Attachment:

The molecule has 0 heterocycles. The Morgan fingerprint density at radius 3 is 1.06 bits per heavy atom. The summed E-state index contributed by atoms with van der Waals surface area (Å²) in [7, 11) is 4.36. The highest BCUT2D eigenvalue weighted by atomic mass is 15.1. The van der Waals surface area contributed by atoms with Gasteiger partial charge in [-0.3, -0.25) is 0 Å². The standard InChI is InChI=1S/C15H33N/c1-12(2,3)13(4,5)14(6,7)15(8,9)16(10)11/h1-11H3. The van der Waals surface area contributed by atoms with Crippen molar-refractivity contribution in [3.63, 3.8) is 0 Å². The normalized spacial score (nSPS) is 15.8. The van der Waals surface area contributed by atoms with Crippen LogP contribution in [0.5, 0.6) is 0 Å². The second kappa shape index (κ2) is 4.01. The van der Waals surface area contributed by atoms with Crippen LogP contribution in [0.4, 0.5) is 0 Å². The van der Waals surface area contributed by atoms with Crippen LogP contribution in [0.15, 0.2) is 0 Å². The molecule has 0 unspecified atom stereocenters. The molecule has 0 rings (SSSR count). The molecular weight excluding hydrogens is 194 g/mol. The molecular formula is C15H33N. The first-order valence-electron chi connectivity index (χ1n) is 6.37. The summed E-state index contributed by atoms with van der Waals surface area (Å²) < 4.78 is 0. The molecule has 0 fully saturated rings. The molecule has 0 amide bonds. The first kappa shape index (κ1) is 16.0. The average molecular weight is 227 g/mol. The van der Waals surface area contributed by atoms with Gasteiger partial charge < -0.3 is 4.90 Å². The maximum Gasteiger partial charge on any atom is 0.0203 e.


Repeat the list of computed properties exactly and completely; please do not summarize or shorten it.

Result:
The molecule has 0 heterocycles. The Morgan fingerprint density at radius 3 is 1.06 bits per heavy atom. The summed E-state index contributed by atoms with van der Waals surface area (Å²) in [7, 11) is 4.36. The highest BCUT2D eigenvalue weighted by atomic mass is 15.1. The van der Waals surface area contributed by atoms with Gasteiger partial charge in [-0.3, -0.25) is 0 Å². The standard InChI is InChI=1S/C15H33N/c1-12(2,3)13(4,5)14(6,7)15(8,9)16(10)11/h1-11H3. The van der Waals surface area contributed by atoms with Crippen molar-refractivity contribution in [3.63, 3.8) is 0 Å². The normalized spacial score (nSPS) is 15.8. The van der Waals surface area contributed by atoms with Crippen LogP contribution in [0.5, 0.6) is 0 Å². The second kappa shape index (κ2) is 4.01. The van der Waals surface area contributed by atoms with Crippen LogP contribution in [0.4, 0.5) is 0 Å². The van der Waals surface area contributed by atoms with Crippen LogP contribution in [0.15, 0.2) is 0 Å². The molecule has 0 unspecified atom stereocenters. The molecule has 0 rings (SSSR count). The molecular weight excluding hydrogens is 194 g/mol. The molecular formula is C15H33N. The first-order valence-electron chi connectivity index (χ1n) is 6.37. The summed E-state index contributed by atoms with van der Waals surface area (Å²) < 4.78 is 0. The molecule has 0 fully saturated rings. The molecule has 0 amide bonds. The first kappa shape index (κ1) is 16.0. The average molecular weight is 227 g/mol. The van der Waals surface area contributed by atoms with Gasteiger partial charge < -0.3 is 4.90 Å². The maximum Gasteiger partial charge on any atom is 0.0203 e.